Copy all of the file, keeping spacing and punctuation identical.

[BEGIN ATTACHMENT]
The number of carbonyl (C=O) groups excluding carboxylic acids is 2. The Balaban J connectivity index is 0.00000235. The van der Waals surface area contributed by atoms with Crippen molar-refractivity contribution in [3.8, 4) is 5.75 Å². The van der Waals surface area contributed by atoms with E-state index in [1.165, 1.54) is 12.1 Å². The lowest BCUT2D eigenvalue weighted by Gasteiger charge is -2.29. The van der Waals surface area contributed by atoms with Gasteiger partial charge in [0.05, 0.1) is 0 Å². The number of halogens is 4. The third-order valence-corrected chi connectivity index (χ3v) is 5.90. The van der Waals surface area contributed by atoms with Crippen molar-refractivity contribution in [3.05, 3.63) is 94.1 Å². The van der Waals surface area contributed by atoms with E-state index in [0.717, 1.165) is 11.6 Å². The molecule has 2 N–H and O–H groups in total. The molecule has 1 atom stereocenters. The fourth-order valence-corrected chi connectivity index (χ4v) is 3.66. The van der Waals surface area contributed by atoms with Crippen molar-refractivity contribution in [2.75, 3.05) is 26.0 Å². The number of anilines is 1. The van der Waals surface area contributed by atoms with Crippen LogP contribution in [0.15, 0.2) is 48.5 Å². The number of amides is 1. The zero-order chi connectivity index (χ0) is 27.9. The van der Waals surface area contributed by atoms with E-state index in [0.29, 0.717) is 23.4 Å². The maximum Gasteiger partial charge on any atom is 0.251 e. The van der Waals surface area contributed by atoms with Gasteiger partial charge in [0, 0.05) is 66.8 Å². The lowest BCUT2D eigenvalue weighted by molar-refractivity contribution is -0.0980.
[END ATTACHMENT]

The number of carbonyl (C=O) groups excluding carboxylic acids is 2. The Balaban J connectivity index is 0.00000235. The van der Waals surface area contributed by atoms with Crippen molar-refractivity contribution in [3.8, 4) is 5.75 Å². The van der Waals surface area contributed by atoms with E-state index in [1.165, 1.54) is 12.1 Å². The lowest BCUT2D eigenvalue weighted by Gasteiger charge is -2.29. The van der Waals surface area contributed by atoms with Gasteiger partial charge in [0.05, 0.1) is 0 Å². The number of halogens is 4. The third-order valence-corrected chi connectivity index (χ3v) is 5.90. The van der Waals surface area contributed by atoms with Crippen molar-refractivity contribution in [3.05, 3.63) is 94.1 Å². The van der Waals surface area contributed by atoms with E-state index in [0.717, 1.165) is 11.6 Å². The molecule has 2 N–H and O–H groups in total. The molecule has 1 atom stereocenters. The fourth-order valence-corrected chi connectivity index (χ4v) is 3.66. The van der Waals surface area contributed by atoms with Crippen molar-refractivity contribution in [2.75, 3.05) is 26.0 Å². The number of anilines is 1. The van der Waals surface area contributed by atoms with Crippen LogP contribution in [0.15, 0.2) is 48.5 Å². The number of amides is 1. The zero-order chi connectivity index (χ0) is 27.9. The van der Waals surface area contributed by atoms with E-state index in [0.29, 0.717) is 23.4 Å². The maximum Gasteiger partial charge on any atom is 0.251 e. The van der Waals surface area contributed by atoms with Gasteiger partial charge in [0, 0.05) is 66.8 Å². The lowest BCUT2D eigenvalue weighted by molar-refractivity contribution is -0.0980.